The Supreme Court holds that reasons are the heart-beat of any judgment.
To my mind there are four purposes for any judgment that is written: –
- clarity of thoughts;
- explanation of decision to the parties;
- communicate the reasons for the decision to the public;
- to provide reasons for a Court to consider
The principle of natural justice has twin ingredients; firstly, the person who is likely to be adversely affected by the action of the authorities should be given show cause notice and granted an opportunity of hearing. Secondly, the orders so passed by the authorities should give reason for arriving at any conclusion showing proper application of mind. Violation of either of them could vitiate the order itself.
In the cases where the Courts have not recorded reasons in the judgment, legality, propriety and correctness of the orders by the Court are challenged. The public can have assurance that the correcting process is working if results are announced. An unreasoned decision has very little claim to acceptance by the defeated party. Moreover, the necessity of stating reasons not infrequently changes the results by forcing the judges to come to grips with nettlesome facts or issues which their normal instincts would otherwise cause them to avoid1.” A right to reasons is an indispensable part of a sound system of judicial review. It is in accordance with natural justice. This shows that the person is receiving justice as well as it is a valuable discipline for the tribunal2.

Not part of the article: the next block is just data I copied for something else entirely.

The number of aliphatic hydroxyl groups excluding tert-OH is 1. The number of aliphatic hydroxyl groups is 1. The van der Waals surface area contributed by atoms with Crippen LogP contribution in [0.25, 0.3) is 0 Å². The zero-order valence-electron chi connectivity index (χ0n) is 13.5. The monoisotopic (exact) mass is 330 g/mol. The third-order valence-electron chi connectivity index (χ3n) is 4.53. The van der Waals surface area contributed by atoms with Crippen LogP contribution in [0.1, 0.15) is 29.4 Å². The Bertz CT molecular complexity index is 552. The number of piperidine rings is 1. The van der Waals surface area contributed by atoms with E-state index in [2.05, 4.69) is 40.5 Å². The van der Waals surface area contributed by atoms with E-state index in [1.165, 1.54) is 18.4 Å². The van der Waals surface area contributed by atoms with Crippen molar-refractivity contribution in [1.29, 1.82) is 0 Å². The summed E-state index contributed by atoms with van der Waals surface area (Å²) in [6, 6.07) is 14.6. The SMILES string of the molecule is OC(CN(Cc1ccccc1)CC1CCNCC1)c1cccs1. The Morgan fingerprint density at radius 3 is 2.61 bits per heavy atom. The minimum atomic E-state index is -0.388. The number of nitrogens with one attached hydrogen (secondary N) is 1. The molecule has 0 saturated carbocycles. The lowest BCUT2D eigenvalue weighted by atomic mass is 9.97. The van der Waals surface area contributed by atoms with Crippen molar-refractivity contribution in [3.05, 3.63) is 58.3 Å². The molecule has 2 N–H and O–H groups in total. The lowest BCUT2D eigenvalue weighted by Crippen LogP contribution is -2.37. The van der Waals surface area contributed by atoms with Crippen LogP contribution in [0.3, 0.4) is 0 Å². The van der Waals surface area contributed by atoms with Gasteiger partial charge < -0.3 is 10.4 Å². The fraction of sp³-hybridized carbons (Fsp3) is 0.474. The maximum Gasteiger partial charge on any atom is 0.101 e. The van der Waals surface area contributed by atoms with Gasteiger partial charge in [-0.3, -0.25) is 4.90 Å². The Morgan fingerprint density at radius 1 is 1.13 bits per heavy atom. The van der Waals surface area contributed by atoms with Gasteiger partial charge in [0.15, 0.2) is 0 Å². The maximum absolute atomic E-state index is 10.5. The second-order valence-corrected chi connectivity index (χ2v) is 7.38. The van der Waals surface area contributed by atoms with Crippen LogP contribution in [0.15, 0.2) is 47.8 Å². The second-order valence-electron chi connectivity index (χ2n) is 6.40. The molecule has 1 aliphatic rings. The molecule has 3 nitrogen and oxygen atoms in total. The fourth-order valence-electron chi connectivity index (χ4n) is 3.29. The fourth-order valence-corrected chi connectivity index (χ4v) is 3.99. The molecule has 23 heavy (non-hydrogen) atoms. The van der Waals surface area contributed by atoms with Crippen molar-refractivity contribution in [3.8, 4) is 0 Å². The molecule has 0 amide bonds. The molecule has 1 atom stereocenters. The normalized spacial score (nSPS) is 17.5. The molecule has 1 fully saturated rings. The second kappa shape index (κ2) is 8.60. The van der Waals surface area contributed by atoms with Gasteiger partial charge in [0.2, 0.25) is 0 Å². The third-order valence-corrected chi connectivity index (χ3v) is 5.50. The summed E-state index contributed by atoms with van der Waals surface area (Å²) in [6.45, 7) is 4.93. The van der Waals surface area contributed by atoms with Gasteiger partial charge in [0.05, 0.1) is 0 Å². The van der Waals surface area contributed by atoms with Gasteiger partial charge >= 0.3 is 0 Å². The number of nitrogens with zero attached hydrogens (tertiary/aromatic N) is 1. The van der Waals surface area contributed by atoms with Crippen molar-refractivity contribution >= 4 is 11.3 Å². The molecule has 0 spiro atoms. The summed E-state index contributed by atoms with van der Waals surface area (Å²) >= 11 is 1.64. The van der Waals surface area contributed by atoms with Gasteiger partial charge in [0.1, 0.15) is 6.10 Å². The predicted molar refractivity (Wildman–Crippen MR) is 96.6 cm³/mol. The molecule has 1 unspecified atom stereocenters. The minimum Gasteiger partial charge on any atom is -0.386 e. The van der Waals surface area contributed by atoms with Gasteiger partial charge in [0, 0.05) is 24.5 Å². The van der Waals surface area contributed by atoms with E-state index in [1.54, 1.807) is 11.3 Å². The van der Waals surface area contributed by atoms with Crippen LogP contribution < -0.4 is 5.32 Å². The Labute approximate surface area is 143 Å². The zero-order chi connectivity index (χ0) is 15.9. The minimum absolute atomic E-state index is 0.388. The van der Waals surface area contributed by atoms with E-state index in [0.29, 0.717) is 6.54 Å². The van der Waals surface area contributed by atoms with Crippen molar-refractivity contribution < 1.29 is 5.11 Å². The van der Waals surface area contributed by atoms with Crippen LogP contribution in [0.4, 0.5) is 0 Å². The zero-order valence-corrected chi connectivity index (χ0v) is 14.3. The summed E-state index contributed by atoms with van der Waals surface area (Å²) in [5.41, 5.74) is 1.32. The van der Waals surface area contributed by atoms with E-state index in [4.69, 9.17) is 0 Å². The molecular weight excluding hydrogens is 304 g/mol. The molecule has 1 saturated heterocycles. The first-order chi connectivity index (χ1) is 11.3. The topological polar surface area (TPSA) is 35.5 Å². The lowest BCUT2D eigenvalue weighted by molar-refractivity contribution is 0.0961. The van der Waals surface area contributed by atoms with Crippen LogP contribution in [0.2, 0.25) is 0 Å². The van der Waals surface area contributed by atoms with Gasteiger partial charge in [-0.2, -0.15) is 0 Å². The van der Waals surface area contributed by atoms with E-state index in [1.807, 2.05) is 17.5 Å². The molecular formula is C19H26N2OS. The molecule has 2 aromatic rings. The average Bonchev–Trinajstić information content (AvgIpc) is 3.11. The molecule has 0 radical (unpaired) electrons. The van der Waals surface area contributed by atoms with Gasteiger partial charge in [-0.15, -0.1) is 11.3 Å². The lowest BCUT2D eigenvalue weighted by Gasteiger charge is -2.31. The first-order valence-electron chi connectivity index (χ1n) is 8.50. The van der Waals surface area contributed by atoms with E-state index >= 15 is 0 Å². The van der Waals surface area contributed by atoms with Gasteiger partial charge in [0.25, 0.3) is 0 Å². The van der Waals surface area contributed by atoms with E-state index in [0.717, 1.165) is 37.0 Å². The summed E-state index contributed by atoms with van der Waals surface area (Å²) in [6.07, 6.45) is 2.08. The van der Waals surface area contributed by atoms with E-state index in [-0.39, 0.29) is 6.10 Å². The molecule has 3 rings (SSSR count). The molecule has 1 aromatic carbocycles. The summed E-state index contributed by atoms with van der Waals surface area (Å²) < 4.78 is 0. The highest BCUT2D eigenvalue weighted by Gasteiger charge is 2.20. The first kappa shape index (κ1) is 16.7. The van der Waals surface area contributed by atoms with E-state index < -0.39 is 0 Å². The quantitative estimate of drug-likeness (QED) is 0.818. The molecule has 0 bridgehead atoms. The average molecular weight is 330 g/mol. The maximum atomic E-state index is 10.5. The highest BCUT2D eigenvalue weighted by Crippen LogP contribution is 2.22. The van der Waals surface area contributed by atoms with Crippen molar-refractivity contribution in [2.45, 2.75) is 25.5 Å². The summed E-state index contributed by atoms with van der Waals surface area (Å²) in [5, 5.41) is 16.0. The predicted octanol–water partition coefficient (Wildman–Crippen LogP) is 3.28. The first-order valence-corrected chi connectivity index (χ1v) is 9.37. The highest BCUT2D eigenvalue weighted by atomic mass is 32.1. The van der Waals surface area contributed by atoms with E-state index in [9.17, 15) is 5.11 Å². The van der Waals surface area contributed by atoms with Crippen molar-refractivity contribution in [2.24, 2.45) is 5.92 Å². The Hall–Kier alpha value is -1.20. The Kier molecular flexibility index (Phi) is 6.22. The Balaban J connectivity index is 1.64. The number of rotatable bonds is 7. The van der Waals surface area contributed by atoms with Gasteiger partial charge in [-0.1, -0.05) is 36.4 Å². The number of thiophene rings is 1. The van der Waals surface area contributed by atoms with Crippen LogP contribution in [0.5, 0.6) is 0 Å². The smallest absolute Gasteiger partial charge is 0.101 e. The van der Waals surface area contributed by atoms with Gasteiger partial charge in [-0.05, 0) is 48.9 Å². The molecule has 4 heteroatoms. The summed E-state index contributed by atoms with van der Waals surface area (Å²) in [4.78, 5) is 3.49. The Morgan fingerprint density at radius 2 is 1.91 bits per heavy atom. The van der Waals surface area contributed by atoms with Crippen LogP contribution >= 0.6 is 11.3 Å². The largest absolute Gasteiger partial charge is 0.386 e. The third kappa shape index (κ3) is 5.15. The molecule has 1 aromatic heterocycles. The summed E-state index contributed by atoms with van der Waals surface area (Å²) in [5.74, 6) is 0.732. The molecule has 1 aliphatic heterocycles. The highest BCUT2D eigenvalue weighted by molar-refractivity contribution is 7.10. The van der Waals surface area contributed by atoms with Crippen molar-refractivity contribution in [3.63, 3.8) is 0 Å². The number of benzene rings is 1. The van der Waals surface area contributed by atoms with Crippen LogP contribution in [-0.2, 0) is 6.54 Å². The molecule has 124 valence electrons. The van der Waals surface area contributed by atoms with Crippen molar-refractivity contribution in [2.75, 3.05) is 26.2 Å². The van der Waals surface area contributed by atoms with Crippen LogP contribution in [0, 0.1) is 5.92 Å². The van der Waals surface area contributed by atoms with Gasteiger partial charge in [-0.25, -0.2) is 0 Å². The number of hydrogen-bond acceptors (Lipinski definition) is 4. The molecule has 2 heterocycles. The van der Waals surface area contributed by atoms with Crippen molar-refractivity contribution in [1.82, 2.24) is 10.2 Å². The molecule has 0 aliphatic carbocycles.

Supreme Court said that the courts should decide on the basis of reasoning and hence should give rationale for the same. The reasons should be such that they demonstrate that the decision has been arrived at on an objective consideration. Public policy, morality, justice, precedents etc are taken into account while deriving any conclusion or decision. The decision should be workable and hence the reasoning should be practical and should suit the fact and provide a workable remedy.